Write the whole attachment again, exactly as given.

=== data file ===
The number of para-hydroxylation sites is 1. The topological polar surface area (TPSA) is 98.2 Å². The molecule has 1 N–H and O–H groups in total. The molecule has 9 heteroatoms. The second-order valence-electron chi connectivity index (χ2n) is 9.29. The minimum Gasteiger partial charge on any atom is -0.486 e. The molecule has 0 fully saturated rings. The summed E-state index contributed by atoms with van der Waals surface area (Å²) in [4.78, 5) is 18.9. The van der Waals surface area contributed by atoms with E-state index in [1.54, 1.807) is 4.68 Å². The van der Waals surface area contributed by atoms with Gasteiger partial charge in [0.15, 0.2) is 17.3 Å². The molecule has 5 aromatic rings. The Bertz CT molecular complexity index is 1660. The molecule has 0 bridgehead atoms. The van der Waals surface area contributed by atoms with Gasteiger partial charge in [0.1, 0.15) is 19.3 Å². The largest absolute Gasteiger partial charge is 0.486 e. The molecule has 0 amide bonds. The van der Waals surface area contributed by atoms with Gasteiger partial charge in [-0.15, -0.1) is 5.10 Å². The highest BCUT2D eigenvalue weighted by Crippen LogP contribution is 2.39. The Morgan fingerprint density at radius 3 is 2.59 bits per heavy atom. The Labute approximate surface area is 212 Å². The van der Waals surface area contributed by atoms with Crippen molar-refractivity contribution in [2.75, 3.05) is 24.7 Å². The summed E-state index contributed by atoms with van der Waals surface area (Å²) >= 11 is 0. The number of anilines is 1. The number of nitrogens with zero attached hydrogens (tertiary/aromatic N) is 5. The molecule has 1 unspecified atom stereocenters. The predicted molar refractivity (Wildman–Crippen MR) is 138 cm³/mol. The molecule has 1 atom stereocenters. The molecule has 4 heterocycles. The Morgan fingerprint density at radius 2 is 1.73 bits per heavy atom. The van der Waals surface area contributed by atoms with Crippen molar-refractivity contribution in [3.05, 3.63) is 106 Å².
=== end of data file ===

The number of para-hydroxylation sites is 1. The topological polar surface area (TPSA) is 98.2 Å². The molecule has 1 N–H and O–H groups in total. The molecule has 9 heteroatoms. The second-order valence-electron chi connectivity index (χ2n) is 9.29. The minimum Gasteiger partial charge on any atom is -0.486 e. The molecule has 0 fully saturated rings. The summed E-state index contributed by atoms with van der Waals surface area (Å²) in [4.78, 5) is 18.9. The van der Waals surface area contributed by atoms with E-state index in [1.54, 1.807) is 4.68 Å². The van der Waals surface area contributed by atoms with Gasteiger partial charge in [0.15, 0.2) is 17.3 Å². The molecule has 5 aromatic rings. The Bertz CT molecular complexity index is 1660. The molecule has 0 bridgehead atoms. The van der Waals surface area contributed by atoms with Gasteiger partial charge in [0.1, 0.15) is 19.3 Å². The largest absolute Gasteiger partial charge is 0.486 e. The molecule has 0 amide bonds. The van der Waals surface area contributed by atoms with Gasteiger partial charge in [-0.15, -0.1) is 5.10 Å². The highest BCUT2D eigenvalue weighted by Crippen LogP contribution is 2.39. The Morgan fingerprint density at radius 3 is 2.59 bits per heavy atom. The Labute approximate surface area is 212 Å². The van der Waals surface area contributed by atoms with Crippen molar-refractivity contribution in [2.75, 3.05) is 24.7 Å². The summed E-state index contributed by atoms with van der Waals surface area (Å²) >= 11 is 0. The number of anilines is 1. The number of nitrogens with zero attached hydrogens (tertiary/aromatic N) is 5. The molecule has 1 unspecified atom stereocenters. The predicted molar refractivity (Wildman–Crippen MR) is 138 cm³/mol. The molecule has 1 atom stereocenters. The molecule has 4 heterocycles. The Morgan fingerprint density at radius 2 is 1.73 bits per heavy atom. The van der Waals surface area contributed by atoms with Crippen molar-refractivity contribution in [3.05, 3.63) is 106 Å².